It seems like there’s a steady stream of arbitration cases coming out of the Supreme Court. From the perspective of the average West Virginia consumer, the news is mostly bad. Arbitration clauses are inserted almost as a matter of routine into everyday contracts, forcing more and more consumers to give up important rights and to bear higher, sometimes prohibitive costs. This term’s arbitration cases do little to stop that trend.
Bluestem Brands, Inc. v. Shade, No. 16-0793
The plaintiff had a credit card from Fingerhut. Over the next seven years, Fingerhut changed its credit partners four times. The first two times, a copy of the new credit card agreement was sent to customers, including the plaintiff. Each of these agreements included an arbitration clause. The next two agreements also included arbitration language; however, the agreements themselves were never provided to customers. Instead, they were given a written notice of changes to the agreement and an 800 number to call to get a copy or to have any questions answered.
There is a kernel of good news here. Bluestem argued that its written notice of the changes was enough to prove mutual assent. After all, it argued, nothing was being hidden from the plaintiff. All it would have required was for the plaintiff to pick up the telephone. The Court rejected this, stating bluntly: “It is self-evident that a party cannot assent to a change of which it is unaware.”
That said, the plaintiff still lost because the earlier agreements had, in fact, been sent by mail. The reason this is troubling is because companies often play hide-the-ball with arbitration language. Here, the new agreement wasn’t mailed separately, but was simply inserted with other mailing–making it easy to overlook. One of the agreements was sent with a welcome packet. The other was sent with a monthly statement. Unfortunately, this fact wasn’t enough to avoid arbitration. In fact, it wasn’t even considered by the Court in determining whether the parties assented to arbitration.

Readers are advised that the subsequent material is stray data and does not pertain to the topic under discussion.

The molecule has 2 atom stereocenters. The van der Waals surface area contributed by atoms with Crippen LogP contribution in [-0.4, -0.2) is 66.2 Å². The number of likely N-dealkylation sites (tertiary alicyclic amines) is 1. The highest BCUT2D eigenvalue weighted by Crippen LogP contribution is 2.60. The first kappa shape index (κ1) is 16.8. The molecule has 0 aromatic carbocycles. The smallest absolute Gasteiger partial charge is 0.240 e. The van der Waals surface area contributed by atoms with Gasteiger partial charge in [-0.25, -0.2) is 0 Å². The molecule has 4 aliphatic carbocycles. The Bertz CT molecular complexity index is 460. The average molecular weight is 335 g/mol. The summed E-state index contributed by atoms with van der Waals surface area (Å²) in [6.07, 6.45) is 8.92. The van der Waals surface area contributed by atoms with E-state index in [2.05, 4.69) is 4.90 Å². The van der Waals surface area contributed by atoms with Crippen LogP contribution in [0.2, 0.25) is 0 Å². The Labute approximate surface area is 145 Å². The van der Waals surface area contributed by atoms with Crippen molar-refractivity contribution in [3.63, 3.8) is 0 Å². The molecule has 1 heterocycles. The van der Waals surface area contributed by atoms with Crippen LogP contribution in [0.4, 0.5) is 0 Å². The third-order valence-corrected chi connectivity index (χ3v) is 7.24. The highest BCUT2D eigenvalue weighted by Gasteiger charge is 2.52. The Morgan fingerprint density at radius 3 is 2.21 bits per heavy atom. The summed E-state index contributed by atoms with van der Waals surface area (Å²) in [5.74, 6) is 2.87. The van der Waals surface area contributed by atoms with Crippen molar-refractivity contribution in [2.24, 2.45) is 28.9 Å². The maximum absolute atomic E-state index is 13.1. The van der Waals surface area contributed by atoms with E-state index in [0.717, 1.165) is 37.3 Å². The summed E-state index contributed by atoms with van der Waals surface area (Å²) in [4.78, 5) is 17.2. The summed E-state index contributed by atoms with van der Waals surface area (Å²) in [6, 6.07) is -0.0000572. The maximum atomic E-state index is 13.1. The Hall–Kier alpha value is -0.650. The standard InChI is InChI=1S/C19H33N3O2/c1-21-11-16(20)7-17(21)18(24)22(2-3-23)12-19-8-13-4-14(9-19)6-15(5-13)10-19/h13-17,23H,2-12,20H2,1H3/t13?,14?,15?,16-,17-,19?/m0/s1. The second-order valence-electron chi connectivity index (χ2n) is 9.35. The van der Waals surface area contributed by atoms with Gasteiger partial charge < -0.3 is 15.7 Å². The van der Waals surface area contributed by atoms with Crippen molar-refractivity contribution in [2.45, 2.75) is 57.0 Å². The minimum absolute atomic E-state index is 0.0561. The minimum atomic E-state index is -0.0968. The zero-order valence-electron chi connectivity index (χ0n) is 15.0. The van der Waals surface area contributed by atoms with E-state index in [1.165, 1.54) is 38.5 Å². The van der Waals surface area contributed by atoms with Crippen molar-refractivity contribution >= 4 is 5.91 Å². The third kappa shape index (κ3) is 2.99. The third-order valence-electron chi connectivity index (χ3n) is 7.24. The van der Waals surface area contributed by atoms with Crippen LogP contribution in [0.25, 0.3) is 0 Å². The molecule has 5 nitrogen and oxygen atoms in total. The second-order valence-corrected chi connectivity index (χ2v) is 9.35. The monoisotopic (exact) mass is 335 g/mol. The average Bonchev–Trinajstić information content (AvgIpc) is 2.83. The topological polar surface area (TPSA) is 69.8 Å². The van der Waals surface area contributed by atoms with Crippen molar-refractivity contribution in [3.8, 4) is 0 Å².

SWN Production Co. v. Long, No. 16-1311
In this case, the Court dealt with an arbitration clause in an oil and gas lease. The plaintiffs challenged the clause, arguing that other language in the lease specifically referred to court proceedings. For example, the paragraph addressing forfeiture anticipated the possibility that disputes could be resolved by a “civil action.” Elsewhere, the lease indicated what would happen “if any provision of this lease is held invalid or unenforceable by any court of competent jurisdiction.” The Court, however, found the arbitration clause itself to be unambiguous and, therefore, no further analysis was necessary.
Honestly, it’s hard to locate any good news here. Earlier cases instructed courts to consider other contract provisions that “relate to, support, or are otherwise entangled with the operation of the arbitration clause.” While this important instruction was not overruled, the Court made quick work of the lease’s references to other, non arbitration proceedings and refused to interpret the arbitration clause in light of them.
Companies will continue to send mixed signals, peppering their contracts with clear references to courts and court proceedings while also including arbitration language. Instead of interpreting these ambiguities in the consumer’s favor, this case tips the scales in favor of the company writing the contract and forces consumers to submit to arbitration anyway.